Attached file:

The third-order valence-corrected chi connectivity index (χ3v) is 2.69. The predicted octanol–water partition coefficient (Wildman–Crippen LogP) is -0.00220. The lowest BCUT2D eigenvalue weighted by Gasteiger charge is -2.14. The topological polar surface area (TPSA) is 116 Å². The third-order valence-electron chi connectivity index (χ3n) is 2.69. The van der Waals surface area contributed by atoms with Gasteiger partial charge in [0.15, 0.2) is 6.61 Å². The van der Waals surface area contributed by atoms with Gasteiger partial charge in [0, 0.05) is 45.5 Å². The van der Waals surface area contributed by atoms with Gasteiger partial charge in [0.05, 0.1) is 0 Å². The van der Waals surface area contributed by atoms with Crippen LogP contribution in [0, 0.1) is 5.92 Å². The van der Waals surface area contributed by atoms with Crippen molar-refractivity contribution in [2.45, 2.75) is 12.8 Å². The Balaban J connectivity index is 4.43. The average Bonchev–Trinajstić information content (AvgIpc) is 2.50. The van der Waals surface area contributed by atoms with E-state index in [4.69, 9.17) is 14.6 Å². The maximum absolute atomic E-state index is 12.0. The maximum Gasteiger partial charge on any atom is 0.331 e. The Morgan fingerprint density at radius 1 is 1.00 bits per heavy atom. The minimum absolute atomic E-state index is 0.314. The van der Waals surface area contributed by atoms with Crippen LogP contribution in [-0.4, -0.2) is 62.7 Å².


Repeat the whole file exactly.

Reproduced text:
The third-order valence-corrected chi connectivity index (χ3v) is 2.69. The predicted octanol–water partition coefficient (Wildman–Crippen LogP) is -0.00220. The lowest BCUT2D eigenvalue weighted by Gasteiger charge is -2.14. The topological polar surface area (TPSA) is 116 Å². The third-order valence-electron chi connectivity index (χ3n) is 2.69. The van der Waals surface area contributed by atoms with Gasteiger partial charge in [0.15, 0.2) is 6.61 Å². The van der Waals surface area contributed by atoms with Gasteiger partial charge in [0, 0.05) is 45.5 Å². The van der Waals surface area contributed by atoms with Gasteiger partial charge in [0.05, 0.1) is 0 Å². The van der Waals surface area contributed by atoms with Crippen LogP contribution in [0, 0.1) is 5.92 Å². The van der Waals surface area contributed by atoms with Crippen molar-refractivity contribution in [2.45, 2.75) is 12.8 Å². The Balaban J connectivity index is 4.43. The average Bonchev–Trinajstić information content (AvgIpc) is 2.50. The van der Waals surface area contributed by atoms with E-state index in [4.69, 9.17) is 14.6 Å². The maximum absolute atomic E-state index is 12.0. The maximum Gasteiger partial charge on any atom is 0.331 e. The Morgan fingerprint density at radius 1 is 1.00 bits per heavy atom. The minimum absolute atomic E-state index is 0.314. The van der Waals surface area contributed by atoms with Crippen LogP contribution in [-0.4, -0.2) is 62.7 Å².